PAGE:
KARACHI: Pakistan, which is struggling to achieve a dramatic turnaround by reining in excessive imports and boosting sluggish exports to fix the faltering economy, is likely to partially achieve the goal in the wake of opportunities emerging due to the US-China trade war.
The two biggest economies of the world have made 62% ($360 billion) of bilateral trade expensive by slapping additional tariffs on thousands of each other’s goods since July 2018 and have caused a slowdown in the global economy, according to the State Bank of Pakistan (SBP).
“For Pakistan, the imposition of these cross-tariffs offers some interesting opportunities as well as challenges. On a positive note, key food items, such as rice, seafood and soybean (both seeds and oil), have come in the crosshairs, which offer an opportunity to Pakistan to reduce its trade deficit,” the SBP said in its first-quarter report on the state of economy for fiscal year 2018-19.
Among the thousands of goods on which additional tariffs have been imposed by the two countries, three product categories may provide benefit to Pakistan’s exports which are seafood, rice and cotton (raw cotton, fabric and yarn). “Specifically, American seafood exports to China are now much costlier as a result of the tariffs, as are Chinese exports of rice and cotton items to the US,” the central bank said.
China is a major global importer of seafood products and imported 16.3% of its overall seafood imports from the US in 2017 (worth $1.3 billion).
“It mainly imports lobsters, oysters, flatfish and sardines, all of which are now attracting additional tariffs, and all of which are also exported by Pakistan,” it said.
Pakistan’s global exports of these products amounted to $338.9 million in FY18 and constituted 75.1% of the country’s overall seafood exports. “As the US seafood exports to China have now become much costlier, Pakistani exporters might increase their presence in the Chinese market,” the SBP said.
China is the world’s largest importer of soybean and the US is the second largest producer and exporter of the commodity, after Brazil. Importantly, soybean is the largest export product from the US to China.
Soybean was among the first items targeted by China when the first round of retaliatory tariffs went into effect in July 2018. China then shifted its demand for soybean to Brazil and Argentina. As a result, soybean export prices of Brazil and Argentina have spiked whereas those of the US have plunged.
“This presents an opportunity for edible oil mills in Pakistan to reduce their imports of soybean oil and seed in value terms by diverting their purchases to the US, where the prices are falling,” the SBP pointed out.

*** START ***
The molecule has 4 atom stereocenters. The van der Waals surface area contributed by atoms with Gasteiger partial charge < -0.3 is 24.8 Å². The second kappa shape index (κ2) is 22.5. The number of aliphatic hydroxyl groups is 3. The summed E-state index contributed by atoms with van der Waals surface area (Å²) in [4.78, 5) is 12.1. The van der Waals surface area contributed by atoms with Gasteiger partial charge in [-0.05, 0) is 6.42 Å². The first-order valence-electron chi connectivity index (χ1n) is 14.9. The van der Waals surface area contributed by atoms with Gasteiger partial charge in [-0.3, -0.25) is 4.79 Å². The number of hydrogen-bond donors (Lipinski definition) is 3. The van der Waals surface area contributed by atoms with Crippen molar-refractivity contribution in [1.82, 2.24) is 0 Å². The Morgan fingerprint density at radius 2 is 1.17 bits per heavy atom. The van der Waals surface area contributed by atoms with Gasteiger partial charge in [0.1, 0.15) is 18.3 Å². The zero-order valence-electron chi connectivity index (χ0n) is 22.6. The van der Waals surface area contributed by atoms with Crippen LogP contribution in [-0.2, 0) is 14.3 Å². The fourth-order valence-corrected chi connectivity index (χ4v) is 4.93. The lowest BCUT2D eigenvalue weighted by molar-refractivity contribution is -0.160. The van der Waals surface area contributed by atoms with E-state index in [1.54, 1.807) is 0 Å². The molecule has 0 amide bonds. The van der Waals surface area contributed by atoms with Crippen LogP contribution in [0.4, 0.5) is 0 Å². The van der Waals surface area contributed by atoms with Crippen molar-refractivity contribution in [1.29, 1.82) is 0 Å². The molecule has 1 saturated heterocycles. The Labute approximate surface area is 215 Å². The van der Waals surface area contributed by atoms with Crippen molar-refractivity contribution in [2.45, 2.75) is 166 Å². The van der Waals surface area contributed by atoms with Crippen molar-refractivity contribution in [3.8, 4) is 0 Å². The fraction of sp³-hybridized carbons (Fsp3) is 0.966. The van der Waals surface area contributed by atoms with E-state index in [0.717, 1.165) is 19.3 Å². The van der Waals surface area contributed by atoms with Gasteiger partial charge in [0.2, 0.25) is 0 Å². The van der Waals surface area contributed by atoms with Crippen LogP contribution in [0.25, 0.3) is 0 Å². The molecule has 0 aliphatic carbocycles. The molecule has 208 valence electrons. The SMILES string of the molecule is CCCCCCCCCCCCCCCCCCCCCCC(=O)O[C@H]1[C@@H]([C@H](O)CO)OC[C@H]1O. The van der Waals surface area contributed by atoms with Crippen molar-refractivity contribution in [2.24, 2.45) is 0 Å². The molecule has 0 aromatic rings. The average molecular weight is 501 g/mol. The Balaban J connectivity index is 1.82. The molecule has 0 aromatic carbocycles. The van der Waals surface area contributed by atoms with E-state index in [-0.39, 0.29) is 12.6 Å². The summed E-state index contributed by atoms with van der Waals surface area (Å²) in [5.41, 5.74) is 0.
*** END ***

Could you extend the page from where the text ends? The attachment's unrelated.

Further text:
Encouragingly, there are indications that this switch is already taking place. Brazil’s share in Pakistan’s overall soybean imports (both seeds and oil) fell to 49.5% in FY18 from 58.4% in FY17 whereas the share of the US rose to 45.4% from 32.1%.
“Further enhancing soybean imports from the US will yield more FX (foreign exchange) savings for Pakistan,” it said.
Iron and steel
On the other hand, the volatility in iron and steel prices in recent months after the imposition of tariffs by the US presents a challenge from Pakistan’s perspective.
In September 2018, with anti-trade measures in full swing, the US targeted the bulk (49.1%) of iron and steel products that it imported from China and imposed additional tariffs on them. Steel prices in China were falling during the first half of 2018 as uncertainty loomed about the extent of the protectionist measures that would be adopted by the US. Further downward pressure came from a cooling off in China’s economy this year, which has impacted its demand for steel.
However, Chinese steel prices have been rising since August 2018, partly as a result of an expected drop in steel production in winter months as the country tries to limit harmful emissions and control smog.
“All of this uncertainty has created challenges for Pakistan as the unit value of the country’s iron and steel imports (both scrap and finished products) has been rising, though with significant fluctuations. Even though Pakistan imports most of its steel from China, the unit value of its steel imports has not dipped.”
Nonetheless, a slowdown in broader economic activity, as Pakistan tries to stabilise its economy, has already stalled the demand for imported iron and steel products. “In Q1-FY19, quantum imports of these items have already dropped 10.1% on a year-on-year basis,” the SBP said.
Published in The Express Tribune, February 3rd, 2019.